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Computer drawing of a rocket and a list of the factors affecting drag.

When a solid body is moved through a fluid (gas or liquid), the fluid resists the motion. The object is subjected to an aerodynamic force in a direction opposed to the motion which we call drag. There are many factors that affect aerodynamic forces. We can group these factors into (a) those associated with the object, (b) those associated with the motion of the object through the air, and (c) those associated with the air itself

The Object

Geometry has a large effect on the aerodynamic forces generated by an object. Lift and drag depend linearly on the size of the object moving through the air. The cross-sectional shape of an object determines the form drag created by the pressure variation around the object. If we think of drag as aerodynamic friction, the amount of drag depends on the surface roughness of the object; a smooth, waxed surface produces less drag than a roughened surface. This effect is called skin friction and is usually included in the measured drag coefficient of the object.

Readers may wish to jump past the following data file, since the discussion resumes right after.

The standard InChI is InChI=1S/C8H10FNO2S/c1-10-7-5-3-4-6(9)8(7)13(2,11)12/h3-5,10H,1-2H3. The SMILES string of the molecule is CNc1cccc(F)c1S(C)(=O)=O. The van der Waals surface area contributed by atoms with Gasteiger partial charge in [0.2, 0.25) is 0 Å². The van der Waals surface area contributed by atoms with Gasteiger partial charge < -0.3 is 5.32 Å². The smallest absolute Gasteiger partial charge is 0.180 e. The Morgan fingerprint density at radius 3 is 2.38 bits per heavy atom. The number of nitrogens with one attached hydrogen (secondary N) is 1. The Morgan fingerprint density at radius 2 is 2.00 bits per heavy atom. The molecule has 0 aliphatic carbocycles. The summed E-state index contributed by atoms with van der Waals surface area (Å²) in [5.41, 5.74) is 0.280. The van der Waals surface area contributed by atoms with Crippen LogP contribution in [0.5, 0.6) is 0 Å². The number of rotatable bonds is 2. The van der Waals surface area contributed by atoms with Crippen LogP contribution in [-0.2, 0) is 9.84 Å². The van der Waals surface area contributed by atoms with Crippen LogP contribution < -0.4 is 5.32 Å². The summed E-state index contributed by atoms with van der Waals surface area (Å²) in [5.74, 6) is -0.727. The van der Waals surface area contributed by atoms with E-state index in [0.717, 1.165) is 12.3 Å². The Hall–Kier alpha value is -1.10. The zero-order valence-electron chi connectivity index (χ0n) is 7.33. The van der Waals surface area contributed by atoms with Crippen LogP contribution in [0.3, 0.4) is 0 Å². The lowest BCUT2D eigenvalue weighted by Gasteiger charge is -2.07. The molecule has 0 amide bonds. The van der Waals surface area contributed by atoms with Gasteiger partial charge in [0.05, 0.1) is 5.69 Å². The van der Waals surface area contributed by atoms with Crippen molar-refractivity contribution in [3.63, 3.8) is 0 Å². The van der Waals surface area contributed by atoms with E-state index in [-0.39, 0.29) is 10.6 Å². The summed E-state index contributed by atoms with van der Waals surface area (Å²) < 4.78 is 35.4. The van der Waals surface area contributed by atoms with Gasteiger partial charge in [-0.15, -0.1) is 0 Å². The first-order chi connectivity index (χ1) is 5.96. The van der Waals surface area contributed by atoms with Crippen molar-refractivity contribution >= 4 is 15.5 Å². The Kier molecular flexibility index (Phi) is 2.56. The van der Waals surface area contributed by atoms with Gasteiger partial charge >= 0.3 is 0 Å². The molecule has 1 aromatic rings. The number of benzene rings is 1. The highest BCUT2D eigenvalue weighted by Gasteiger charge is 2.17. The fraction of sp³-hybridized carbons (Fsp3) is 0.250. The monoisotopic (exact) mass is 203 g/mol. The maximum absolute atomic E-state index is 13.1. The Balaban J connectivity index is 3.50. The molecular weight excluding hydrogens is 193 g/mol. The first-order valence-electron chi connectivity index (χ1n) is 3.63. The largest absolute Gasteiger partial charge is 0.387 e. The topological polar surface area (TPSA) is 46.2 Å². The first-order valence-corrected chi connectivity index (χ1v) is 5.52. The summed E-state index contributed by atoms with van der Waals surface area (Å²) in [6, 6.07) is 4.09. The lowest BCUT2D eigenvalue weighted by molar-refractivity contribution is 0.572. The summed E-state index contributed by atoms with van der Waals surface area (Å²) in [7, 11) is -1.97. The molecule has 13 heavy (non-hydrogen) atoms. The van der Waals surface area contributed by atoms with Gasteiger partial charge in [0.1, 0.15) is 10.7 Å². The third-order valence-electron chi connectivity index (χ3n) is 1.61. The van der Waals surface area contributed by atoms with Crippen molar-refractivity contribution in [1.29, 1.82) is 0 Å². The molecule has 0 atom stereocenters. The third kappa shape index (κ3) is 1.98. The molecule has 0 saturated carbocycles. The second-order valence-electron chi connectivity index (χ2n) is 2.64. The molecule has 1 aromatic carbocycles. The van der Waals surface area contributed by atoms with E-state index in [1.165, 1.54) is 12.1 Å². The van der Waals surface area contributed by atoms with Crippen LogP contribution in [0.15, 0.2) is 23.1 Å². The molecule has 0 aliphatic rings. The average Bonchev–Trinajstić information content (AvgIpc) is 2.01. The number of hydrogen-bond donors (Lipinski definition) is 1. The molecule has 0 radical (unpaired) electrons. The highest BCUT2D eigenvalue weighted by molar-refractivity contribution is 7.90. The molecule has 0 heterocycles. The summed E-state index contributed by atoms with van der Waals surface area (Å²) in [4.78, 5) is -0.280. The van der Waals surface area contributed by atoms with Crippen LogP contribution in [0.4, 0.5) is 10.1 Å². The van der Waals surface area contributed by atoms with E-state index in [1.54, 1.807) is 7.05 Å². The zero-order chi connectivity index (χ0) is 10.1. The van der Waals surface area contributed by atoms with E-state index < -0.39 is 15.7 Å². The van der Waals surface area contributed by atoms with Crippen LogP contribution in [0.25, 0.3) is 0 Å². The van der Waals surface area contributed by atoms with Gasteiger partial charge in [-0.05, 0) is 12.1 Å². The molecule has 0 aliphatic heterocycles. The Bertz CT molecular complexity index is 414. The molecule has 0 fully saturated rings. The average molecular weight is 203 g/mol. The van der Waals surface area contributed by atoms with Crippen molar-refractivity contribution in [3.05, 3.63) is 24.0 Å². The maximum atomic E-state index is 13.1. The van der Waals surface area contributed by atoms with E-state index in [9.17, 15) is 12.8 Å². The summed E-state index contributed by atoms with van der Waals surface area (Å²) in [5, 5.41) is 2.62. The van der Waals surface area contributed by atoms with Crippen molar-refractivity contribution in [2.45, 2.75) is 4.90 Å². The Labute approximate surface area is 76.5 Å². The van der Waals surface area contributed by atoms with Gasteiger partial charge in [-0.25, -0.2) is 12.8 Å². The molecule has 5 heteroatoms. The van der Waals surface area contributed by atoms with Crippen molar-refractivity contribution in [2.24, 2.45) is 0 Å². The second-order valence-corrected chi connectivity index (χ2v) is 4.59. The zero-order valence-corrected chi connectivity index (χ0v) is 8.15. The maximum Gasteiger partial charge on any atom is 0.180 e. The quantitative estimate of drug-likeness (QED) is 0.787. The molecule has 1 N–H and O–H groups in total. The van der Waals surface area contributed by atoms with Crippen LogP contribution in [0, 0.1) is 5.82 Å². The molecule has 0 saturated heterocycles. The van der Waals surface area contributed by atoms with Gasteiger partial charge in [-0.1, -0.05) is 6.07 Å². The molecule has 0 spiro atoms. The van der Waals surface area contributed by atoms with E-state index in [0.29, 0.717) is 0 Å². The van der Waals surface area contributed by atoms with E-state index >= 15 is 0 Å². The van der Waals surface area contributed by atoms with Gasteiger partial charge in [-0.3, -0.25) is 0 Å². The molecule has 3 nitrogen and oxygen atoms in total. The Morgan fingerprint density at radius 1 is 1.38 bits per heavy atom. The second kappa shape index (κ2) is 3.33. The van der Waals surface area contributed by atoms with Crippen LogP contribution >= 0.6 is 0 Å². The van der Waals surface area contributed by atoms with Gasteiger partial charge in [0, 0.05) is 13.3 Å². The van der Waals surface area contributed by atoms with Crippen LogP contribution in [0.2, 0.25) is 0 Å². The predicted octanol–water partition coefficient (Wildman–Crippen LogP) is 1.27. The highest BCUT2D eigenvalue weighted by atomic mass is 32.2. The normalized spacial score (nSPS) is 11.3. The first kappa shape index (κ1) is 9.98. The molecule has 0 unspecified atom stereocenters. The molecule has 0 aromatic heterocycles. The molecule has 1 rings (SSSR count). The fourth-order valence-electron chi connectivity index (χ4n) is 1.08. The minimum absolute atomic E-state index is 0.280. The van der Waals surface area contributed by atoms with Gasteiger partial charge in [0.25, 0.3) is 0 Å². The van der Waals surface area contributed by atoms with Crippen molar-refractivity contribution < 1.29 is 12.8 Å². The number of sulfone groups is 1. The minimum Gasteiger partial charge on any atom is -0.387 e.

Motion of the Air

Lift and drag are associated with the movement of the rocket through the air, so lift and drag depend on the velocity of the air. Lift and drag actually vary with the square of the relative velocity between the object and the air. The inclination of the object to the flow also affects the amount of lift and drag generated by a given shaped object. If the object moves through the air at speeds near the speed of sound, shock waves are formed on the object which create an additional drag component called wave drag. The motion of the object through the air also causes boundary layers to form on the object. A boundary layer is a region of very low speed flow near the surface which contributes to the skin friction.

Properties of the Air

Lift and drag depend directly on the mass of the flow going past the rocket. The drag also depends in a complex way on two other properties of the air: its viscosity and its compressibility. These factors affect the wave drag and skin friction which are described above.

We can gather all of this information on the factors that affect lift and drag into two mathematical equations called the Lift Equation and the Drag Equation. With the these equations we can predict how much aerodynamic force is generated by a given body moving at a given speed through a given fluid.


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Editor: Tom Benson
NASA Official: Tom Benson
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